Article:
Actually there is still a bit of retouching a few bits of paintwork that got damaged during assembly so it's not quite 'finished'... but I think I am.

 

post-9623-0-81914500-1358808612_thumb.jpgpost-9623-0-42939600-1358808801_thumb.jpgpost-9623-0-69203000-1358808671_thumb.jpg

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Hi Andy.

 

That signal looks excellent to me! Top work, although I think you had it easier when it comes to finials :P

 

Apologies if you've mentioned already, but how are you controlling yours?

 

Tom.

Edited by TomE
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Are those made from your own etches, Richard?

 

Any article that explains the various forms of DC brakegear would be good - it's a minefield to us non-GW types!

 

Andy

 

Try the PDF attached to post 32 of this thread:

 

http://www.rmweb.co.uk/community/index.php?/topic/65307-dc-2-brakegear-as-fitted-to-4w-wagons/page-2

 

Go down to page 32 onwards to see the drawings.

 

I presume everyone expects a 48 page instruction book for a wagon underframe etch!

 

Chris

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Not sure if this still qualifies for this thread but since it is still actually ON my workbench, here's the St Ruth departure starter again - finials, paint, servos, lights and all.

 

More than qualifies that looks excellent ,  you boys and girls are making me think its time to set up Knitting :scared:

 

Still only lost one hand rail knob to the carpet monster last night out of the eight I fitted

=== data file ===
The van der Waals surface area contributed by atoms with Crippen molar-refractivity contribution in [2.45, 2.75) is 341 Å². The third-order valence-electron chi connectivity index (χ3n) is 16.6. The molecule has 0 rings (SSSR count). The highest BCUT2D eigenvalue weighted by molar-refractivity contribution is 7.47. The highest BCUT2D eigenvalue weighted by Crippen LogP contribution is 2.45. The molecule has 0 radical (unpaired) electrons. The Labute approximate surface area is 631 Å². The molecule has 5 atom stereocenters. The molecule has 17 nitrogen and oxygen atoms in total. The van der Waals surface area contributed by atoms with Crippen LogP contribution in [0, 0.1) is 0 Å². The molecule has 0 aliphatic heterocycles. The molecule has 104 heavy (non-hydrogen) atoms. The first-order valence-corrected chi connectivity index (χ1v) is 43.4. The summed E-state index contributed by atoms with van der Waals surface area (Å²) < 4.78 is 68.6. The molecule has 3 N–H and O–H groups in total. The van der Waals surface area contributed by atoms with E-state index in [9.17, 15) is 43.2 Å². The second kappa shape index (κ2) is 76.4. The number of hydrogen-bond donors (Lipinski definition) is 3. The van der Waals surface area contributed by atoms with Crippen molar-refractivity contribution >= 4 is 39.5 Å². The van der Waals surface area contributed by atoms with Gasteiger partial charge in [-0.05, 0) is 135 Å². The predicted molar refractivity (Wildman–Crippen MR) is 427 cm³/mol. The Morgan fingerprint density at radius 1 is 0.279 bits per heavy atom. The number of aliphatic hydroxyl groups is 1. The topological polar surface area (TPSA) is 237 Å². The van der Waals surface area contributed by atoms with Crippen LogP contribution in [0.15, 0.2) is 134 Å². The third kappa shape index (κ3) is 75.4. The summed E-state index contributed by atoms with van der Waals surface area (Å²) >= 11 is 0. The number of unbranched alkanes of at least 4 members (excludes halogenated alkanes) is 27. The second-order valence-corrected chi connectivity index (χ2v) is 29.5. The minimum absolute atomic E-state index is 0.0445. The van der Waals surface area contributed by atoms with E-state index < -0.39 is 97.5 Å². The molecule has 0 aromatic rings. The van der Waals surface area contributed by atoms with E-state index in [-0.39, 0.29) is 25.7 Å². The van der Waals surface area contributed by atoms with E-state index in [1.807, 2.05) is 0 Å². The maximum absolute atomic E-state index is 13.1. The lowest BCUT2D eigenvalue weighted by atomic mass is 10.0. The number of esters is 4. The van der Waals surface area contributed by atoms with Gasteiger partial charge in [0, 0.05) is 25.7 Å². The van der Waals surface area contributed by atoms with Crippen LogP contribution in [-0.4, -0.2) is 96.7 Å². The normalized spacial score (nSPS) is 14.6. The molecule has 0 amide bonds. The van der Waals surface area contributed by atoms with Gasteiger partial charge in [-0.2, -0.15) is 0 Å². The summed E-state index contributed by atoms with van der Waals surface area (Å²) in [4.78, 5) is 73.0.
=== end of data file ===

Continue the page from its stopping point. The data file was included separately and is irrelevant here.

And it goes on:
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A little more progress on my GWR 1854 class Saddle Tank.

 

The front of the saddle has now been araldited into position, and shaped to the profile of the previously ground, filed and sanded saddle.

New firebox sides have been added.

The footplate valances have been filed back slightly to make them square to the footplate (they were somewhat rounded anyway), and to slightly reduce the width of the footplate as it's a little too wide - but I can in all honesty live with that!

The front buffer beam has been removed and the footplate filed back so that the length will be correct for an 1854.

I then filed back the front and rear of the footplate valances to "let in" some 0.0010" sheet to give the characteristic shaping to the footplate valances.

 

Finally, I have been putting my recently acquired lathe to work turning up some new buffers and associated housings in the "tapered then parallel" Dean style. These were fabricated onto a new buffer beam which in turn was araldited in place.

 

The images below show how she's looking now.

 

6

7

8